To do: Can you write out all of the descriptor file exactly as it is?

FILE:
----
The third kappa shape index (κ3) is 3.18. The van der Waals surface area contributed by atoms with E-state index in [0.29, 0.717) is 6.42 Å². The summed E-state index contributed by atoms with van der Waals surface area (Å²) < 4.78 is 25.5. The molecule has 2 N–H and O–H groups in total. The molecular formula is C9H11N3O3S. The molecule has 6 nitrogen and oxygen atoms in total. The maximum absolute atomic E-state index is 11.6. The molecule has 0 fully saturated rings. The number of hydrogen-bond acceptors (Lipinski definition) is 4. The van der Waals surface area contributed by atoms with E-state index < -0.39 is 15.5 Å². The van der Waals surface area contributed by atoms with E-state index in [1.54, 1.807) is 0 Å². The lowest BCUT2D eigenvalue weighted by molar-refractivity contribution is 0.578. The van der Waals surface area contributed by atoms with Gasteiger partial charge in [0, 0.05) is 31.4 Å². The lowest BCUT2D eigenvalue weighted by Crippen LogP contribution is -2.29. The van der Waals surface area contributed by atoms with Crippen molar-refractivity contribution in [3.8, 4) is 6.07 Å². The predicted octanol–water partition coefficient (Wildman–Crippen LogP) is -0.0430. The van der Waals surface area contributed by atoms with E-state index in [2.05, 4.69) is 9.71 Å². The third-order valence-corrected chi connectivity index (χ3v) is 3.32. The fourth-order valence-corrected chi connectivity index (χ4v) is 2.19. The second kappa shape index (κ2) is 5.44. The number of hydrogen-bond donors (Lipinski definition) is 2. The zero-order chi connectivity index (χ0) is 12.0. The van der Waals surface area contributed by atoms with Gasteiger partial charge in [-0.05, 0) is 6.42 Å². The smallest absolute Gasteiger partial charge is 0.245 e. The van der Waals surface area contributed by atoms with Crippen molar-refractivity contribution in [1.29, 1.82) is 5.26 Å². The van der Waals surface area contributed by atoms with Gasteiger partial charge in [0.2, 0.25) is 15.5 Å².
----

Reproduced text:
The third kappa shape index (κ3) is 3.18. The van der Waals surface area contributed by atoms with E-state index in [0.29, 0.717) is 6.42 Å². The summed E-state index contributed by atoms with van der Waals surface area (Å²) < 4.78 is 25.5. The molecule has 2 N–H and O–H groups in total. The molecular formula is C9H11N3O3S. The molecule has 6 nitrogen and oxygen atoms in total. The maximum absolute atomic E-state index is 11.6. The molecule has 0 fully saturated rings. The number of hydrogen-bond acceptors (Lipinski definition) is 4. The van der Waals surface area contributed by atoms with E-state index < -0.39 is 15.5 Å². The van der Waals surface area contributed by atoms with E-state index in [1.54, 1.807) is 0 Å². The lowest BCUT2D eigenvalue weighted by molar-refractivity contribution is 0.578. The van der Waals surface area contributed by atoms with Gasteiger partial charge in [0, 0.05) is 31.4 Å². The lowest BCUT2D eigenvalue weighted by Crippen LogP contribution is -2.29. The van der Waals surface area contributed by atoms with Crippen molar-refractivity contribution in [3.8, 4) is 6.07 Å². The predicted octanol–water partition coefficient (Wildman–Crippen LogP) is -0.0430. The van der Waals surface area contributed by atoms with E-state index in [2.05, 4.69) is 9.71 Å². The third-order valence-corrected chi connectivity index (χ3v) is 3.32. The fourth-order valence-corrected chi connectivity index (χ4v) is 2.19. The second kappa shape index (κ2) is 5.44. The number of hydrogen-bond donors (Lipinski definition) is 2. The zero-order chi connectivity index (χ0) is 12.0. The van der Waals surface area contributed by atoms with Gasteiger partial charge in [-0.05, 0) is 6.42 Å². The smallest absolute Gasteiger partial charge is 0.245 e. The van der Waals surface area contributed by atoms with Crippen molar-refractivity contribution in [1.29, 1.82) is 5.26 Å². The van der Waals surface area contributed by atoms with Gasteiger partial charge in [0.2, 0.25) is 15.5 Å².